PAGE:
- The Institute on Taxation and Economic Policy said corporations like Netflix are still ‘exploiting loopholes’ under the Tax Cuts and Jobs Act
- Senior fellow Matthew Gardner said ‘Netflix is precisely the sort of company that should be paying its fair share of income taxes’ and called the figures ‘troubling’
- Donald Trump promised ‘the biggest tax cut, the biggest reform of all time’
- Netflix, which has just announced a price hike, now has 139 million subscribers
- The streaming site says despite report they paid $131 million in taxes in 2018
In addition, the streaming giant reported a $22 million federal tax rebate, according to the Institute on Taxation and Economic Policy (ITEP).
Senior fellow at ITEP Matthew Gardner said corporations like Netflix, which has its headquarters in Los Gatos, California, are still ‘exploiting loopholes’ and called the figures ‘troubling’.
Netflix says they paid $131 million in taxes in 2018 and this is declared in financial documents. But Gardner says this figure relates to taxes paid abroad, according to a separate part of their statements.
He told DailyMail.com: ‘It is pretty clearly true that Netflix’s cash payment of worldwide income taxes in 2018 was $131 million. But that is a worldwide number—the amount Netflix actually paid to national, state and local governments worldwide in 2018. This tells us precisely nothing about the amount Netflix paid to any specific government, including the U.S.’
Gardner added: ‘Fortunately, however, there is another, more complete geographic disclosure of income tax payments.
‘The notes to the financial statements have a detailed section on income taxes. And what this tells us is that all of the income taxes Netflix paid in 2018 were foreign taxes. Zero federal income taxes, zero state income taxes in the US.’
Gardner said the public is now ‘getting its first hard look at how corporate tax law changes under the Tax Cuts and Jobs Act affected the tax-paying habits of corporations’.
He said: ‘With a record number of subscribers, the company’s profit last year equaled its haul in the previous four years put together. When hugely profitable corporations avoid tax, that means smaller businesses and working families must make up the difference.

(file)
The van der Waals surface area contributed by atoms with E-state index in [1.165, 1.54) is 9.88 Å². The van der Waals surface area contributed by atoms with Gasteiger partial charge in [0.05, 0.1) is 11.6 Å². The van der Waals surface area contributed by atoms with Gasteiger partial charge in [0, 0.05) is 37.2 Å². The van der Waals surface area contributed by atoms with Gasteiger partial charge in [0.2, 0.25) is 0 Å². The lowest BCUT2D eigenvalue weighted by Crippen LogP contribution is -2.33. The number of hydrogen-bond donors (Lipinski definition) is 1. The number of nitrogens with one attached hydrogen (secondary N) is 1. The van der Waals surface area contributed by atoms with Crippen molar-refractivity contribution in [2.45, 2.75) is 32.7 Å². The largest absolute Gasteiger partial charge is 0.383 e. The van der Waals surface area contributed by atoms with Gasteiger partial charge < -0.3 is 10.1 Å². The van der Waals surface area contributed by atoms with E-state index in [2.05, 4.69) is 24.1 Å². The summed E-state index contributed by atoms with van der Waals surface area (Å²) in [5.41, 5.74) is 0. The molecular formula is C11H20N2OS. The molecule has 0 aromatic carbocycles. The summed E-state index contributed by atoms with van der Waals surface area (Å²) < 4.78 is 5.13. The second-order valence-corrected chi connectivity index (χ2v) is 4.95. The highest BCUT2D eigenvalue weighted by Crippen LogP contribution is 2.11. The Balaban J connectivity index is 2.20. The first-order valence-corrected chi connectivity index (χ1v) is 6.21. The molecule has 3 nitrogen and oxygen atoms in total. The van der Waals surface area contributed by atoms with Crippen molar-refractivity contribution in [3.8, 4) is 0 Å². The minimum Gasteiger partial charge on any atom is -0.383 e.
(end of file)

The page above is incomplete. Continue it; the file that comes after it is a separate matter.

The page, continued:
President Donald Trump promised ‘the biggest tax cut, the biggest reform of all time’ and said ‘the numbers will speak’ for themselves when he signed the bill in December 2017.
The GOP argued their tax overhaul plan would mean middle class Americans will get a big tax cut and see their wages go up because of a slash on the rate paid by corporations.
But Gardner argued ‘many corporations are still able to exploit loopholes and avoid paying the statutory tax rate—only now, that rate is substantially lower’.
He added: ‘Netflix appears to be every bit as unaffected by corporate tax laws now as it was before President Trump’s ‘reform’.
‘This is especially troubling because Netflix is precisely the sort of company that should be paying its fair share of income taxes.’
Users can pay up to $15.99 for Netflix’s premium package to access their hit shows, movies and documentaries. There are now 139 million subscribers worldwide to the service which announced a price hike earlier this month.
The online streaming service announced it would bump costs by 13 to 18 percent depending on the plan. The website’s most standard and most popular package will cost $12.99 moving forward, compared to today’s price of $10.99.
Customers who typically pay $7.99 with the basic plan will have to pay $8.99 with the new pricing. And those with the premium plan at $13.99 will now pay $15.99 each month for the service.
Netflix says they paid $131 million in taxes in 2018. Gardner says this figure relates to taxes paid outside the US.
Source: By Lauren Fruen For Dailymail.com